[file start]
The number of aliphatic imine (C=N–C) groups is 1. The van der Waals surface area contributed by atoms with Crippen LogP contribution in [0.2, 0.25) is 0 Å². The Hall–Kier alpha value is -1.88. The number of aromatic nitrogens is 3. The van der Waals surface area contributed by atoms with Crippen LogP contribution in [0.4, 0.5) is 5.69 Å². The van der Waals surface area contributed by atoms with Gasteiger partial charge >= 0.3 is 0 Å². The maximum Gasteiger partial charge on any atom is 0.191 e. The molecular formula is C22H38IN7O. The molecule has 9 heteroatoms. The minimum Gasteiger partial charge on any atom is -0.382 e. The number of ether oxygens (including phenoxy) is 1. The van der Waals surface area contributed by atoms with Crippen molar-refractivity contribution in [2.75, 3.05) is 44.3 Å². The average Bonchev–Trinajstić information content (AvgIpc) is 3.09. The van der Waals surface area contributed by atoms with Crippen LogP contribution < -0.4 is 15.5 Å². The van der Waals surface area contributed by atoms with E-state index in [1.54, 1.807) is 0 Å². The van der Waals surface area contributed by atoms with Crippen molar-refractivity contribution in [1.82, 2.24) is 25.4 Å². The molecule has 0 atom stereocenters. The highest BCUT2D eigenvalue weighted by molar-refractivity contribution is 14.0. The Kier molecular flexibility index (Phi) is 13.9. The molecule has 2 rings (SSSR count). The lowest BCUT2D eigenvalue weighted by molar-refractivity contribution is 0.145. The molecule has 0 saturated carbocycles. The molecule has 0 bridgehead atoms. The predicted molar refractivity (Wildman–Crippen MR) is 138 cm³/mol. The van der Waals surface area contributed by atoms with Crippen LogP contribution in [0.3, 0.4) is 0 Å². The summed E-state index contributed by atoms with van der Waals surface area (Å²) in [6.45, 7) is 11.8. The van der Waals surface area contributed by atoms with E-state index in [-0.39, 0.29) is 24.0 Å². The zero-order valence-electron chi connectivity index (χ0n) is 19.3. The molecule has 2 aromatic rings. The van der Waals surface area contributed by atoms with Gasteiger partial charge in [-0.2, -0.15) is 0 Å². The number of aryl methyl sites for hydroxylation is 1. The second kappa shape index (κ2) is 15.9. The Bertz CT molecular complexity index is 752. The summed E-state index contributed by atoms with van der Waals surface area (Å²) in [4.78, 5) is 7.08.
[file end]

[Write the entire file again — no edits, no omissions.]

The number of aliphatic imine (C=N–C) groups is 1. The van der Waals surface area contributed by atoms with Crippen LogP contribution in [0.2, 0.25) is 0 Å². The Hall–Kier alpha value is -1.88. The number of aromatic nitrogens is 3. The van der Waals surface area contributed by atoms with Crippen LogP contribution in [0.4, 0.5) is 5.69 Å². The van der Waals surface area contributed by atoms with Gasteiger partial charge >= 0.3 is 0 Å². The maximum Gasteiger partial charge on any atom is 0.191 e. The molecular formula is C22H38IN7O. The molecule has 9 heteroatoms. The minimum Gasteiger partial charge on any atom is -0.382 e. The number of ether oxygens (including phenoxy) is 1. The van der Waals surface area contributed by atoms with Crippen molar-refractivity contribution in [2.75, 3.05) is 44.3 Å². The average Bonchev–Trinajstić information content (AvgIpc) is 3.09. The van der Waals surface area contributed by atoms with Crippen LogP contribution < -0.4 is 15.5 Å². The van der Waals surface area contributed by atoms with E-state index in [1.54, 1.807) is 0 Å². The van der Waals surface area contributed by atoms with Crippen molar-refractivity contribution in [1.82, 2.24) is 25.4 Å². The molecule has 0 atom stereocenters. The highest BCUT2D eigenvalue weighted by molar-refractivity contribution is 14.0. The Kier molecular flexibility index (Phi) is 13.9. The molecule has 2 rings (SSSR count). The lowest BCUT2D eigenvalue weighted by molar-refractivity contribution is 0.145. The molecule has 0 saturated carbocycles. The molecule has 0 bridgehead atoms. The predicted molar refractivity (Wildman–Crippen MR) is 138 cm³/mol. The van der Waals surface area contributed by atoms with Crippen LogP contribution in [0.3, 0.4) is 0 Å². The summed E-state index contributed by atoms with van der Waals surface area (Å²) in [6.45, 7) is 11.8. The van der Waals surface area contributed by atoms with E-state index in [-0.39, 0.29) is 24.0 Å². The zero-order valence-electron chi connectivity index (χ0n) is 19.3. The molecule has 2 aromatic rings. The van der Waals surface area contributed by atoms with Gasteiger partial charge in [-0.2, -0.15) is 0 Å². The number of aryl methyl sites for hydroxylation is 1. The second kappa shape index (κ2) is 15.9. The Bertz CT molecular complexity index is 752. The summed E-state index contributed by atoms with van der Waals surface area (Å²) in [4.78, 5) is 7.08.